Leaving land-life behind

Recreational scuba diving in Southeast Alaska

Giant pacific octopi hide beneath rocks, reaching out tentacles to explore a diver. Schools of spawning salmon swim upstream. Prowfish surround the wreck of the Princess Sophia.


Recreational scuba diving in Southeast Alaska requires a little more work and offers different challenges than warm-water diving, but those who do it say it provides sights unlike those anywhere else in the world.



When Annette G. E. Smith was a child, she was in canoeing accident so traumatic, panic would set in anytime she got water up her nose.

It wasn’t until age 45 that an instructor in Fiji told her she should learn scuba diving. She laughed at him.

“He said ‘I’ll teach you.’ And I was a challenge,” she said. “Once I got over that fear it was like ‘This is it’ for me. It’s an amazing world down there … What’s even more amazing is how incredible it is under the water here. People don’t think of there being much in cold water, but we have some amazing corals and sponges.”

Now, when she dives, she’s relaxed to the point she can’t even think about her “land life.”

“Any stress or troubles that I have in my land life are instantly gone,” she said. “It’s the most amazing thing.”



Local photographer Art Sutch is a certified dive master and dives regularly, selling photos and calendars from his underwater experiences at his downtown shop.

“You’re dealing with a lot of adverse conditions up here,” Sutch said. “Deep, cold water, zero visibility, current, sea lions coming up chattering their teeth at you … the biggest prerequisite is to get trained well, and get experience with experienced people before you go do a lot of crazy things on your own.”

Divers here used to wear wetsuits. It’s something Sutch said “just about killed me.”

Most divers now use drysuits, which require additional certification; divers have to counteract the lift of the air the suit traps with weights of between 30 and 40 pounds, said Phil Sellick, owner of the Scuba Tank.

Southeast Alaska divers also face seasonal challenges. Winter, in which the ambient water temperature can hover around 37 degrees, provides for better visibility. Summer has more glacial runoff. It also has more plankton bloom.

Winter, of course, also has shorter days and less light.

“Learning to dive in Alaska is like learning to drive on a semi,” Sellick said.

He estimates, along with classes he teaches through the University of Alaska Southeast, he certifies between 50 and 100 people every year. Not all of them are regular divers, however — he guesses that active recreational divers number around 200.

Sometimes the visibility can get so bad people panic, feeling claustrophobic and unable to even see their hands in front of their face, Sutch said.

Then there’s the creatures. Some are more gentle than others. Sutch calls sea lions “aquatic bears.”

“They will do everything to you underwater that a bear will do on land,” he said. “They’ll charge you, chatter their teeth at you.”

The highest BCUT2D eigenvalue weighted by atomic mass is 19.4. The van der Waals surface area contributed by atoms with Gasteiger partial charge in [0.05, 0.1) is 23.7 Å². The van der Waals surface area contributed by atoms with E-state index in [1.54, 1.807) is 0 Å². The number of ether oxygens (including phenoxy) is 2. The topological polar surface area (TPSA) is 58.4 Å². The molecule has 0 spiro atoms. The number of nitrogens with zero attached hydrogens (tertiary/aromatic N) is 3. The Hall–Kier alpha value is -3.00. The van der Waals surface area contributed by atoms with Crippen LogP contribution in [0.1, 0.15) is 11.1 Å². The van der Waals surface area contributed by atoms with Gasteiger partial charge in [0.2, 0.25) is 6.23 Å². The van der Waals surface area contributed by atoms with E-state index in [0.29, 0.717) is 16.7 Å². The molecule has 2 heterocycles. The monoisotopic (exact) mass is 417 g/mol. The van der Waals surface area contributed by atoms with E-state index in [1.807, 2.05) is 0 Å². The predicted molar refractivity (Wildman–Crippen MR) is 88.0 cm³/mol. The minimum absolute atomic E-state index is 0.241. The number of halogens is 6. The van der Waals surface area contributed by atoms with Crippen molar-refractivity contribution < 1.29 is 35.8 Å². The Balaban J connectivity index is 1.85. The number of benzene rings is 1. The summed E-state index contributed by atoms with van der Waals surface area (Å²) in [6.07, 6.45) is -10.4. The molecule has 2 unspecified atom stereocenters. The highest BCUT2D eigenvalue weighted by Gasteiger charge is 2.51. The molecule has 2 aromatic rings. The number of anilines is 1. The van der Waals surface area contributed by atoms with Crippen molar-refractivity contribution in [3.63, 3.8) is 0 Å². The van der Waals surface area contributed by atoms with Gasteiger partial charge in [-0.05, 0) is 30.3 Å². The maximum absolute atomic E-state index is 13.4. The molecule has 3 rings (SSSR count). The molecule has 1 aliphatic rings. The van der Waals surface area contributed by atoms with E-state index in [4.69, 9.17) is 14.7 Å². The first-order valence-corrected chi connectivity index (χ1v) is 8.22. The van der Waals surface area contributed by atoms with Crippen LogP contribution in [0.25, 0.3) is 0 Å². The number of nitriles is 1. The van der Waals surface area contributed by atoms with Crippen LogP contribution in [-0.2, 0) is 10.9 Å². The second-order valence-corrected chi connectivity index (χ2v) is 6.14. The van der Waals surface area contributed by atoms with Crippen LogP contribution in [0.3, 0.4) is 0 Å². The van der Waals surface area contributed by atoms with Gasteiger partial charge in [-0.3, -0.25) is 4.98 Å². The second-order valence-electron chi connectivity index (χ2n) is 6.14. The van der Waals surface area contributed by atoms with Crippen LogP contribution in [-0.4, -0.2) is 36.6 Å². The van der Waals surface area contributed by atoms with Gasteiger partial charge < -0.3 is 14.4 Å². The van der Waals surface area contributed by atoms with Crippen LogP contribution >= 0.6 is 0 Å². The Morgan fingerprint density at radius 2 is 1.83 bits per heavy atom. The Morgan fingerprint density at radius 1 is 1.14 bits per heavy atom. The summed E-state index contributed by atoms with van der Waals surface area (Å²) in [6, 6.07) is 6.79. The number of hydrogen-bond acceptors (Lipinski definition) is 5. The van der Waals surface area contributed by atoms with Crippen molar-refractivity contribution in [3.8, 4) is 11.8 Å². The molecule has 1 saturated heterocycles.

Sutch likes diving on the outer coast the best. The outer coast, he said, is where the water is a little warmer and has higher salinity, and the sea life is more diverse.

“The outer coast — it’s just a whole other world,” he said. “And it’s just big. You have the whole wide-open Pacific out there … You could do one dive out there and see halibut, octopus, ling cod, rock fish … here you have to go to different areas for different things.”

Rock walls, like a 300 foot one where Sutch likes to dive on the west side of Portland Island, have upwellings that bring up nutrients from the depths, also sometimes providing for better dives. Smith also loves diving along canyon walls.

Sometimes, when they’re in their dens, the giant Pacific octopi will explore divers with their tentacles, Sutch said. He’s also been inked by them.

“They’re pretty neat creatures,” he said. “You’ll see when they get mad; the ones here have little horns above their eyes and generally change a redder color. They’ll blend in … they’re pretty wild.”

Sutch would love to see an orca while underwater. He’d also love to dive with a humpback in Alaska; he’s free dived with them in Hawaii.

With a new dive, Sutch said, “you never know what you might find. You’re always finding new things … One of the things that keeps me down is you can go down and see something you’ve never seen before.”

That’s something Smith points to as different from warm water dives.

“I love the tropics, but one of the things I notice … is you go out to a reef and there are lots of fish. Cool fish, colorful fish. You go to another reef, and they’re the same as the first reef. Then you go to a third reef, and there are lots of fish, colorful fish — but they’re the same,” she said. “Here you can dive in a spot and see nothing or you could go in an hour later and there’s a big octopus in a little den there. You can go to the same site over and over and you see different things every time you go, which is neat in some ways and frustrating in some ways.”

The only place she thinks is a consistent dive is the anchor at the breakwater in Young’s Bay. “Monster-size” giant Pacific octopi have made their home there, she said.

“The biggest misconception about up here is that it’s void of life because it’s so cold. But actually we have a lot of life because of all the nutrients in the water, and because it’s free of pollutants,” Sutch said. “You dive new dive sites and might be the first one to ever dive there.”


• Contact Outdoors reporter Mary Catharine Martin at maryc.martin@juneauempire.com.

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